(Research & Reporting of this Page: Peter J. Farrell)
Irish Lady’s Tresses have a hemi-polar distribution with a major gap in the Palaearctic. They simply do not occur in Europe or Russia apart from Ireland and Britain. They belowng to a small group of Irish Plants that have an Atlantic distribution, occurring in North America and the British Isles, but not anywhere else in Eurasia... though they come very close in the Aleutian Islands of Alaska.
Lough Allen and the rest of Ireland:
Lough Allen has at least 200 (previously under-recorded) specimens of S. romanzoffiana in a number of sites arrayed about the lake near the water level. Other established locations in Ireland where S. romanzoffiana may be found include Lough Neagh, Lough Mask, Mayo (at least 200 specimens may also be found here), Kerry and Donegal.
Looking at the Map below will show you how rare this Species is, being totally absent from the rest of Europe and all of Asia. The species is well represented in 4 central Provinces of Canada, Alberta, Saskatchewan, Manitoba and Ontario but decreasing in other areas. Not scure in much of the USA except for New York and Montana (but American population numbers have been very hard to find). All this data is subject to correction. Please email us!
How did they come to occur in such a small place on the edge of Europe?
According to Irish Botanist D.A. Webb, S. romanzoffiana is an Atlantic species. i.e. one of 30 plants native to Ireland (and to a lesser extent to Britain) that are also native to North America, but not found elsewhere in Europe or Asia. These plants are more common the further west in the British Isles one goes, which explains the predominantly North-Western distribution of S. romanzoffiana.
D.A. WEBB: THE FLORA OF IRELAND IN ITS EUROPEAN CONTEXT
“I turn next to the North American species. It is necessary to consider in connection with them two other species which occur in Britain as well as in Ireland, but nowhere else in Europe. These are Eriocaulon aquaticum, known from a few stations in the Inner Hebrides and the extreme westerly point of the Scottish mainland, and Spiranthes romanzoffiana, with a similar distribution in Scotland and a more recently discovered station on the edge of Dartmoor. Whatever explanation covers the presence of these mainly American species in Ireland will also be valid for Britain. In the first place let us dismiss any notion that any of them have been introduced by man. For the Eriocaulon and the Spiranthes this has never received serious consideration...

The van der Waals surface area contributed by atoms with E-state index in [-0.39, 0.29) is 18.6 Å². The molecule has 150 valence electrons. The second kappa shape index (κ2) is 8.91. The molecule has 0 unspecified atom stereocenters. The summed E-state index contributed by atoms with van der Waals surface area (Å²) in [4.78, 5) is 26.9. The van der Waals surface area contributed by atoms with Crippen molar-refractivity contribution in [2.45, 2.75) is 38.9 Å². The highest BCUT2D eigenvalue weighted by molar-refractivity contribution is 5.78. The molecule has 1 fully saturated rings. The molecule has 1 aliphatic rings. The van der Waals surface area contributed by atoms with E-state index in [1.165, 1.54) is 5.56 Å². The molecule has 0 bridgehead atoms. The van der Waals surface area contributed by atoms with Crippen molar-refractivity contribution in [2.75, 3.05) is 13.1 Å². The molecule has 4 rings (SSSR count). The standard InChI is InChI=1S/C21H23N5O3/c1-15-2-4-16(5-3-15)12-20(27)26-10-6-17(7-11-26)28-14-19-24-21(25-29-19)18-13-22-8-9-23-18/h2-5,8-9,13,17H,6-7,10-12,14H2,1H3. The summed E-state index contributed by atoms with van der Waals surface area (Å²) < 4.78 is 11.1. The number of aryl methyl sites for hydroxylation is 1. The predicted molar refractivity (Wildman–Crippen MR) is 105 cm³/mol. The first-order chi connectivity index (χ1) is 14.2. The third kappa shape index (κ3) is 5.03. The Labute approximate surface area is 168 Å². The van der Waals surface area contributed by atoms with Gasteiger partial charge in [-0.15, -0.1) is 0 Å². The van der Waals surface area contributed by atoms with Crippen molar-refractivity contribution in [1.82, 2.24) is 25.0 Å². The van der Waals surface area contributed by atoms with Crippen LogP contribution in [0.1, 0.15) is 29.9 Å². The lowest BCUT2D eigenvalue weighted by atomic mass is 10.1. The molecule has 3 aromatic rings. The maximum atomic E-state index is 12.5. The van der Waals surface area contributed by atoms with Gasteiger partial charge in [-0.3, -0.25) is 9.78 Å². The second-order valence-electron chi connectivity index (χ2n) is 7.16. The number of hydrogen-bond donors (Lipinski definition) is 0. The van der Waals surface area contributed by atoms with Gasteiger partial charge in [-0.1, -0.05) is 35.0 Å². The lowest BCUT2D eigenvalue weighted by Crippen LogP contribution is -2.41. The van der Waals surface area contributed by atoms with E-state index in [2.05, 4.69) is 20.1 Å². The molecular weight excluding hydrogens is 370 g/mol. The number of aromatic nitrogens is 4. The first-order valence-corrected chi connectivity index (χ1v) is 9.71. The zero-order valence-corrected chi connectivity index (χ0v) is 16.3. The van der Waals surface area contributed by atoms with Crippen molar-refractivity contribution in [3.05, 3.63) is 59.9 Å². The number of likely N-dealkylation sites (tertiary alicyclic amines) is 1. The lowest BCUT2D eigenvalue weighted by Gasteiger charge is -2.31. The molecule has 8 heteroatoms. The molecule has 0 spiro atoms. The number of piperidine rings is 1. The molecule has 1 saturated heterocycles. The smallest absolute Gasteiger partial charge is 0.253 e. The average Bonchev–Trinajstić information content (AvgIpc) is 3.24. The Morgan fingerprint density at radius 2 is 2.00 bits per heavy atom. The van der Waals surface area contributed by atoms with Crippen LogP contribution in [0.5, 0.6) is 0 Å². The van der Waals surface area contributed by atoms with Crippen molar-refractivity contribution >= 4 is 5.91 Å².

How, then, do they come to exist as natives on the extreme northwest fringe of Europe? The answer is surely given by a study of Hultén’s Amphi-atlantic plants. One does not explain the distribution of a plant by giving it a new name, but the data presented by Hultén show that there are dozens of species which straddle the North Atlantic but are absent from the arctic and subarctic regions of Asia....
Doubtless their European range was once somewhat greater than it is now, but there is no reason to suppose that it extended very far eastwards. Under what conditions the floras of North America and of northwestern Europe were in contact, nor how long ago, we do not know, but it must have been at any rate before the last glaciation. Some of the amphi-atlantic plants doubtless survived this glaciation further south than Ireland, but as our four species survive today in Labrador or central Newfoundland it is not asking the impossible that they should have survived the last glaciation in some sheltered nook, perhaps on land now submerged by the rise in sea level, off the coasts of Scotland and Ireland. The fact that Eriocaulon is known as a post-glacial, and very probably as an interglacial fossil in Irish deposits provides strong corroborative evidence for this suggestion; as does the fact that the Irish populations differ in chromosome number from at any rate most of the American plants. Certainly this hypothesis seems to me to be much less improbable than the only real alternative - that all have been introduced in the last few thousand years by the transatlantic flight of diligent birds.”